Moderator – Katrina demonstrated that a hurricane can destroy newly created delta land, undermining the notion that this land can protect against hurricane surge. It also shows that even the best case for land building – Wax Lake and mouth of the Atchafalaya River – build only a fragile ghost of land.
Land Area Changes in Coastal Louisiana After the 2005 Hurricanes: A Series of Three Maps, By John A. Barras
This report includes three posters with analyses of net land area changes in coastal Louisiana after the 2005 hurricanes (Katrina and Rita). The first poster presents a basic analysis of net changes from 2004 to 2005; the second presents net changes within marsh communities from 2004 to 2005; and the third presents net changes from 2004 to 2005 within the historical perspective of change in coastal Louisiana from 1956 to 2004. The purpose of this analysis was to provide preliminary information on land area changes shortly after Hurricanes Katrina and Rita and to serve as a regional baseline for monitoring wetland recovery following the 2005 hurricane season. Estimation of permanent losses cannot be made until several growing seasons have passed and the transitory impacts of the hurricanes are minimized, but this preliminary analysis indicates an approximate 217-mi2(562.03-km2) decrease in land/increase in water across coastal Louisiana.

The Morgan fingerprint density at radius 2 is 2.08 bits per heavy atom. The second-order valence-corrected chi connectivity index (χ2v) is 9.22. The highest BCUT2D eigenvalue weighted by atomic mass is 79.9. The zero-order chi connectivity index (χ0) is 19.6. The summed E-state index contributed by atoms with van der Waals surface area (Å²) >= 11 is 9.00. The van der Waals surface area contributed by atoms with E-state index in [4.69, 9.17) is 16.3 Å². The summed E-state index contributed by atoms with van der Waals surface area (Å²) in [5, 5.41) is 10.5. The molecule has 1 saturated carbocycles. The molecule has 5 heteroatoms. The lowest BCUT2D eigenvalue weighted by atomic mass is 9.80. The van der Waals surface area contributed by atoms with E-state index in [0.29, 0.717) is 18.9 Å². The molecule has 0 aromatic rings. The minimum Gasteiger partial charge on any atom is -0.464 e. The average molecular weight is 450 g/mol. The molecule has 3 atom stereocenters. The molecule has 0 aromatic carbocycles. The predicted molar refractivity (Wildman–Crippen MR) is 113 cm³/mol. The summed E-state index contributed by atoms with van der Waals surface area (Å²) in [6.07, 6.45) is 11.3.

Barras, John A., 2006, Land area change in coastal Louisiana after the 2005 hurricanes—a series of three maps: U.S. Geological Survey Open-File Report 06-1274.
Posted October 2006